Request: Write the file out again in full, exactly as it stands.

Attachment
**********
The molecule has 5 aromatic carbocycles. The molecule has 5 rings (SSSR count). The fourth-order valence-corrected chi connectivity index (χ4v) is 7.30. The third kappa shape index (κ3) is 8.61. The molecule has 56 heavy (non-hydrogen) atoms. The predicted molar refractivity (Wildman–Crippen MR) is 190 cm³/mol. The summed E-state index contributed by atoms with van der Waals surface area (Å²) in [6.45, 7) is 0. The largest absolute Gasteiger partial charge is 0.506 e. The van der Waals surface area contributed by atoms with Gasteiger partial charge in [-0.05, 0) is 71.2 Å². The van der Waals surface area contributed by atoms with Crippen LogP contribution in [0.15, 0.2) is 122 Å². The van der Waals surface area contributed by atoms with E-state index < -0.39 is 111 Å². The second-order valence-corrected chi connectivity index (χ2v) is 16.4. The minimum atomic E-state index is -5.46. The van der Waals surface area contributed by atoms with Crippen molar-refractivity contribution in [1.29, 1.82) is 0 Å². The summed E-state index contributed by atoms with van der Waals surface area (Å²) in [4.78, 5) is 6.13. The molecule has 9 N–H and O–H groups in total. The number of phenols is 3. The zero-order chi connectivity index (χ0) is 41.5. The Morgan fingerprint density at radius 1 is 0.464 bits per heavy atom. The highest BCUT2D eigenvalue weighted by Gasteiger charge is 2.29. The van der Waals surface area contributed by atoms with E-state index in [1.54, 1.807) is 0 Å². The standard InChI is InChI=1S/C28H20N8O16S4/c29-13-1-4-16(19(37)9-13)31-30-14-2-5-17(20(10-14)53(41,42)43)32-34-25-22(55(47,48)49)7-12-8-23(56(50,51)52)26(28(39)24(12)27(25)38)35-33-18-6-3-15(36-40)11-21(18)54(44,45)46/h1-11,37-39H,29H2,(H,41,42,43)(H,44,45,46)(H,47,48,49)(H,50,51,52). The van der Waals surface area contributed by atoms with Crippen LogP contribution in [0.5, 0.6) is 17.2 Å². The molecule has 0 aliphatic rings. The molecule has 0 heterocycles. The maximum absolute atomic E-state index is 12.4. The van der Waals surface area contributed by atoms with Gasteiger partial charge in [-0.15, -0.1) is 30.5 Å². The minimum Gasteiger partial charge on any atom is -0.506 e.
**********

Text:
The molecule has 5 aromatic carbocycles. The molecule has 5 rings (SSSR count). The fourth-order valence-corrected chi connectivity index (χ4v) is 7.30. The third kappa shape index (κ3) is 8.61. The molecule has 56 heavy (non-hydrogen) atoms. The predicted molar refractivity (Wildman–Crippen MR) is 190 cm³/mol. The summed E-state index contributed by atoms with van der Waals surface area (Å²) in [6.45, 7) is 0. The largest absolute Gasteiger partial charge is 0.506 e. The van der Waals surface area contributed by atoms with Gasteiger partial charge in [-0.05, 0) is 71.2 Å². The van der Waals surface area contributed by atoms with Crippen LogP contribution in [0.15, 0.2) is 122 Å². The van der Waals surface area contributed by atoms with E-state index < -0.39 is 111 Å². The second-order valence-corrected chi connectivity index (χ2v) is 16.4. The minimum atomic E-state index is -5.46. The van der Waals surface area contributed by atoms with Crippen molar-refractivity contribution in [1.29, 1.82) is 0 Å². The summed E-state index contributed by atoms with van der Waals surface area (Å²) in [4.78, 5) is 6.13. The molecule has 9 N–H and O–H groups in total. The number of phenols is 3. The zero-order chi connectivity index (χ0) is 41.5. The Morgan fingerprint density at radius 1 is 0.464 bits per heavy atom. The highest BCUT2D eigenvalue weighted by Gasteiger charge is 2.29. The van der Waals surface area contributed by atoms with E-state index in [1.54, 1.807) is 0 Å². The standard InChI is InChI=1S/C28H20N8O16S4/c29-13-1-4-16(19(37)9-13)31-30-14-2-5-17(20(10-14)53(41,42)43)32-34-25-22(55(47,48)49)7-12-8-23(56(50,51)52)26(28(39)24(12)27(25)38)35-33-18-6-3-15(36-40)11-21(18)54(44,45)46/h1-11,37-39H,29H2,(H,41,42,43)(H,44,45,46)(H,47,48,49)(H,50,51,52). The van der Waals surface area contributed by atoms with Crippen LogP contribution in [0.5, 0.6) is 17.2 Å². The molecule has 0 aliphatic rings. The molecule has 0 heterocycles. The maximum absolute atomic E-state index is 12.4. The van der Waals surface area contributed by atoms with Gasteiger partial charge in [-0.15, -0.1) is 30.5 Å². The minimum Gasteiger partial charge on any atom is -0.506 e.